Blackbird and Dying City
When Ray was forty years old, he had sex with a twelve-year-old girl named Una. After serving three years in prison, Ray moved to a distant city, changed his name, and put his disgraceful past behind him as best he could. But now, fifteen years after the arrest, Una has tracked Ray down in the office building where he works. It's late at night, and most of the other employees have gone home for the evening. This will be Ray's night of reckoning for the damage he caused. And it seems at first that this will be a one-sided battle; Una is persistent in her accusations, and Ray seems weak and defeated. But why exactly did she wait until now to see him again? Is she angry because Ray abused her, or because he rejected her? And why exactly did Ray do itand have either of them really moved on?
There are no easy answers to the often ugly questions Harrower raises. Yet it's a measure of Harrower's skill that Blackbird never feels exploitative or sensationalistic. This is, at its core, a story about two flawed and empty people who have dealt with their pain and guilt in different ways. It's not a black-and-white tale of a monstrous predator and his prey; the complexities seem to change by the minute, as Una gradually reveals a fixation that may be as dangerous as Ray's was. The playwright specializes in precise, cutting language that leads to the two characters baring their souls to each other in ways they never anticipated. It slowly becomes apparent that what these two felt for each otherand perhaps still feel for each otheris a twisted kind of love.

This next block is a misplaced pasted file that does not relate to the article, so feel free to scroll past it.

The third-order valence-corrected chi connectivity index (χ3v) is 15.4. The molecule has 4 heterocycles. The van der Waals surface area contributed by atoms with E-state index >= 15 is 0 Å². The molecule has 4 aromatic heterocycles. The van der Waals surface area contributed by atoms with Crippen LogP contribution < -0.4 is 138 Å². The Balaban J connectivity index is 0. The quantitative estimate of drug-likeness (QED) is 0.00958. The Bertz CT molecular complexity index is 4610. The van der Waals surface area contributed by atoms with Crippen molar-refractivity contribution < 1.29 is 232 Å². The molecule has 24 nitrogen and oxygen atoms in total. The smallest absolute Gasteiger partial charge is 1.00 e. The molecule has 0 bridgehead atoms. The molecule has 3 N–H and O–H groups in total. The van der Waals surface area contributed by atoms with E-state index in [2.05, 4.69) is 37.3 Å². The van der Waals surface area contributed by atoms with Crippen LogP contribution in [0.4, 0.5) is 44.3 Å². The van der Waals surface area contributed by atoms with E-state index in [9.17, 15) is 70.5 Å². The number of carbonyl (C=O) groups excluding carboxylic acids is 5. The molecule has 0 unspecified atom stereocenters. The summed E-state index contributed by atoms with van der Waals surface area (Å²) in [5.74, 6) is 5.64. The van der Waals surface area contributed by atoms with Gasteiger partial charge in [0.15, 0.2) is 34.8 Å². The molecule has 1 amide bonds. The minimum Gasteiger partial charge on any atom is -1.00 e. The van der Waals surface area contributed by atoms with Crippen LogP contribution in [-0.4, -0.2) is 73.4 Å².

From the characters' awkward reintroduction until the ambiguous and shocking ending, the tension never dissipates in director Joe Canuso's taut production. As Ray, Pearce Bunting seems mild mannered at first, dealing with his shame in a way that makes it feel achingly palpable. Tall and respectable-looking, he seems to crumble before the audience's eyes. Bunting makes Ray tragically sympathetic as he pleads to be heard and understood, even though it's not clear he understands his own motivations. Yet when Ray eventually snaps, Bunting makes the reason all too clear.
Julianna Zinkel makes Una more than just a simple victim. Her angry outbursts feel frighteningly authentic as she lets loose the rage that has been simmering inside Una for fifteen years. Yet she also enjoys the turnabout that has left her, in her form-fitting dress and stockings, the one who now holds all the sexual power in the relationship. It's fascinating to watch Zinkel revel in every fluctuating facet of this complex character.
The harsh, clinical glare of Paul Moffitt's fluorescent lighting is perfect for a show that puts no one in a flattering light. Matt Saunders' set design is unfortunately realistic: a company lunchroom strewn with trash. "People just ... they expect other people to clean up after them," says Ray. That's not true of Ray and Una, who have spent years trying to clean up the messiness in their lives. When Blackbird ends, you'll walk out of the theater knowing that mess will probably never be cleaned up, but glad for the brief glimpse you've gotten into two sad, distressed, but endlessly absorbing lives.